How to Seduce a Sinner by Adrienne Basso

I had the hardest time remembering the title of this book. And there's a good reason why. It has NOTHING to do with the story. There is no "sinner" to be seduced. Yes, there is a seduction or two, but the inclusion of the word sinner seems kind of odd. The hero of the story, Carter, isn't a philandering rake. The heroine, Dorothea, isn't really  promiscuous either. So I'm at a loss as to why this particular title was chosen. Other than someone was a little too fond of alliteration?

I was really impressed with the author's writing style. The first half of How To Seduce A Sinner flew by due in large part to the witty dialogue. At times, it's so great you're smiling along with the characters. The second half of the book, though, seemed to lag terribly. It was probably an attempt to add tension by dragging out the seduction of our heroine, but for some reason, it didn't work for me.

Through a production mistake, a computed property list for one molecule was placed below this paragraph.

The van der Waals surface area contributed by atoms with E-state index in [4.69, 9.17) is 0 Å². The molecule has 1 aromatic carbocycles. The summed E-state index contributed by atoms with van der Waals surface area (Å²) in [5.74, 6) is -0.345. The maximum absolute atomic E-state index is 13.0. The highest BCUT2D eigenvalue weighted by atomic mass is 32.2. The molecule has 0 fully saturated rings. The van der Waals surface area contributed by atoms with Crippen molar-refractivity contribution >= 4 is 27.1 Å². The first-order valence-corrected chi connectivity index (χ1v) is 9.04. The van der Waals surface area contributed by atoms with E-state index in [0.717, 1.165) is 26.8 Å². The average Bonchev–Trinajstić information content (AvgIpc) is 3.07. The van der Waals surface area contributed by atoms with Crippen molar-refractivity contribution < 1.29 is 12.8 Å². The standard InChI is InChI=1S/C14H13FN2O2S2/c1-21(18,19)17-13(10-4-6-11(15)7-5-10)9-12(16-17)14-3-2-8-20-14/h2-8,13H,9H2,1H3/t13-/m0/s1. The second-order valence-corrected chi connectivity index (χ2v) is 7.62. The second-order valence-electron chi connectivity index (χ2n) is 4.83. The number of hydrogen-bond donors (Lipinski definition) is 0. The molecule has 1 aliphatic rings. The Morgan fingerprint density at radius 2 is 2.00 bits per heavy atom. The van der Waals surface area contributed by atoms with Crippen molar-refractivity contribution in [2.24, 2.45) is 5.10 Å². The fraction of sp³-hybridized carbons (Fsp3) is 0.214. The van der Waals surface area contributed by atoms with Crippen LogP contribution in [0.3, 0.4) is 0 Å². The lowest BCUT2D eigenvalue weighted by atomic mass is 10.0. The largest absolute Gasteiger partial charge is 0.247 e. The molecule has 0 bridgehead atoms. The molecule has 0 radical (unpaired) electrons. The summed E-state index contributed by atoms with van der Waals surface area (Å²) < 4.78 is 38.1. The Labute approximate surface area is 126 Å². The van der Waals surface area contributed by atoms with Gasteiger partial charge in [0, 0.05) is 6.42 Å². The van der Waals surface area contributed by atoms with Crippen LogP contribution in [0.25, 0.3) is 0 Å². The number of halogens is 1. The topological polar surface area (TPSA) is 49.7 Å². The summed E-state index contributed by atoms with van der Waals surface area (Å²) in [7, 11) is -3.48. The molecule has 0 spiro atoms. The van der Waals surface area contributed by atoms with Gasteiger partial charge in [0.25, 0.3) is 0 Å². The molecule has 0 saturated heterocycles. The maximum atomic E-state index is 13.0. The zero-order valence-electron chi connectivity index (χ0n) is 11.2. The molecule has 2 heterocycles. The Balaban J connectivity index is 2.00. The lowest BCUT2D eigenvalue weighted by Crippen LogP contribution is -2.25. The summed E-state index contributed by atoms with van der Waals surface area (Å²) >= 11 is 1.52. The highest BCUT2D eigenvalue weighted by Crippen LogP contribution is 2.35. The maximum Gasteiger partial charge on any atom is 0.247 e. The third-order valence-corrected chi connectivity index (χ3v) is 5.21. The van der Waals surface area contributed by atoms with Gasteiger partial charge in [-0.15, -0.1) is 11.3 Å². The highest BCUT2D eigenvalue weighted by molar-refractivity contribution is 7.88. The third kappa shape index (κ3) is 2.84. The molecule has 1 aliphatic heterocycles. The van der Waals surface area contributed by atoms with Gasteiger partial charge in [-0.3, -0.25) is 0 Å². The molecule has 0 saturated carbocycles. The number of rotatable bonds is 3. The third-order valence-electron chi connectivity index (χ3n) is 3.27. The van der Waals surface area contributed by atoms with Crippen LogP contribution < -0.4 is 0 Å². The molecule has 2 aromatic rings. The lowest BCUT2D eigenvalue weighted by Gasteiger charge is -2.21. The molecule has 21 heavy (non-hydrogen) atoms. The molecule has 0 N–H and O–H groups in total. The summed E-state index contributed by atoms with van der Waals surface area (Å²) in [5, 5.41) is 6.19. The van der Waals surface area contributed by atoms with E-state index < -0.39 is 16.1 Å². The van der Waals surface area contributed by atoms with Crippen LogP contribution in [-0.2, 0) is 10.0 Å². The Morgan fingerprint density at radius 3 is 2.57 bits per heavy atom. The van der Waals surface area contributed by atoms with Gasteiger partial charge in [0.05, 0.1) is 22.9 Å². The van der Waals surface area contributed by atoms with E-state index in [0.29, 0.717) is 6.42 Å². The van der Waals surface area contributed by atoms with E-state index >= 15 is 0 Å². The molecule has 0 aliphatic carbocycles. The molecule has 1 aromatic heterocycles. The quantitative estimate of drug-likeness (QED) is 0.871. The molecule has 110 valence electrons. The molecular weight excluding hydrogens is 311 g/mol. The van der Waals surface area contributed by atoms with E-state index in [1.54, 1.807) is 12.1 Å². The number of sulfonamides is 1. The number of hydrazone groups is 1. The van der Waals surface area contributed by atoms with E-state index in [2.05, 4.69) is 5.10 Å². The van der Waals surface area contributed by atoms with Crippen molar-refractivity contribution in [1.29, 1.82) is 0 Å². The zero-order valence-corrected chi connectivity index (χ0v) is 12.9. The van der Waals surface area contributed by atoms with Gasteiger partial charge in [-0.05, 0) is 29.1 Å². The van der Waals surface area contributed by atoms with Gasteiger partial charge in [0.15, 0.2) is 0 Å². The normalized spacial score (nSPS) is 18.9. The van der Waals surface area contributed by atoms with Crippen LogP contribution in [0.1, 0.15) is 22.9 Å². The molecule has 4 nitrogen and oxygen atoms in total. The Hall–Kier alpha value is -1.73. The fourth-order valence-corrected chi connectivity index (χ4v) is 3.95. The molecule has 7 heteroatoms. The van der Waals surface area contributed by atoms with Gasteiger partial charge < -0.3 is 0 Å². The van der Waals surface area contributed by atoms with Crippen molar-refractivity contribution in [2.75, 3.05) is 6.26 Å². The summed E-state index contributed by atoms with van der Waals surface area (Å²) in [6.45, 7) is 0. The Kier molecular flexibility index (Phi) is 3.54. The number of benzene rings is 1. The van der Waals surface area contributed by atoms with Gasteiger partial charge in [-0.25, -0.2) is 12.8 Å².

The only other thing about the novel that REALLY bugged me was the introduction of Major Doddington as a half-hearted plot device to throw some marital discord in there.  It seemed too artificial. If our hero was going to have a jealous fit, he should have had it BEFORE he realized he was neglecting his wife. The fact that his wife was constantly in the company of another while he was off with his friends apparently neither bothered him or really even occured to him until a contrived and short-lived confrontation later in the novel. It makes no sense and provides very little drama or suspense.

Aside from our oddly superificial Major, every other secondary character is well developed and interesting. The duke, Dorothea's sisters, the friends of our hero--all were skillfully done and believable. And the author has successfully planted seeds for those characters to get their own stories in future novels.

This is a fun, light historical romance that I think fans of Julia Quinn would enjoy.

My grade: B-

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